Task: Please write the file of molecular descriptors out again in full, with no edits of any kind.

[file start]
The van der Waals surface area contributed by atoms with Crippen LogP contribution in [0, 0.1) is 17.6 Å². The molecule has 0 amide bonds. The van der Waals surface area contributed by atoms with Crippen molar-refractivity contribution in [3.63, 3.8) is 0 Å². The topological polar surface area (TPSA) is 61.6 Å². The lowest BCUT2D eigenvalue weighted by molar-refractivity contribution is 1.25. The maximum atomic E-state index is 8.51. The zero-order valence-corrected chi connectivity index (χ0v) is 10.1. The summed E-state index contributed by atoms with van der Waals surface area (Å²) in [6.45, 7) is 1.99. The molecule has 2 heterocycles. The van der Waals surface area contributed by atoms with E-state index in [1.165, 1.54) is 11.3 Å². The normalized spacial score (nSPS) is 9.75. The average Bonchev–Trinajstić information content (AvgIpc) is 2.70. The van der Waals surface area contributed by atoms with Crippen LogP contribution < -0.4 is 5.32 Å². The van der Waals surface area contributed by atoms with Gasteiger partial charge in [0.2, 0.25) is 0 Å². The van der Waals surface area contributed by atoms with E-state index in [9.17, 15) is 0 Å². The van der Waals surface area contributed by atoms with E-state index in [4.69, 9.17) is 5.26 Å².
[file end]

The van der Waals surface area contributed by atoms with Crippen LogP contribution in [0, 0.1) is 17.6 Å². The molecule has 0 amide bonds. The van der Waals surface area contributed by atoms with Crippen molar-refractivity contribution in [3.63, 3.8) is 0 Å². The topological polar surface area (TPSA) is 61.6 Å². The lowest BCUT2D eigenvalue weighted by molar-refractivity contribution is 1.25. The maximum atomic E-state index is 8.51. The zero-order valence-corrected chi connectivity index (χ0v) is 10.1. The summed E-state index contributed by atoms with van der Waals surface area (Å²) in [6.45, 7) is 1.99. The molecule has 2 heterocycles. The van der Waals surface area contributed by atoms with E-state index in [1.165, 1.54) is 11.3 Å². The normalized spacial score (nSPS) is 9.75. The average Bonchev–Trinajstić information content (AvgIpc) is 2.70. The van der Waals surface area contributed by atoms with Crippen LogP contribution < -0.4 is 5.32 Å². The van der Waals surface area contributed by atoms with Gasteiger partial charge in [0.2, 0.25) is 0 Å². The van der Waals surface area contributed by atoms with E-state index in [9.17, 15) is 0 Å². The van der Waals surface area contributed by atoms with E-state index in [4.69, 9.17) is 5.26 Å².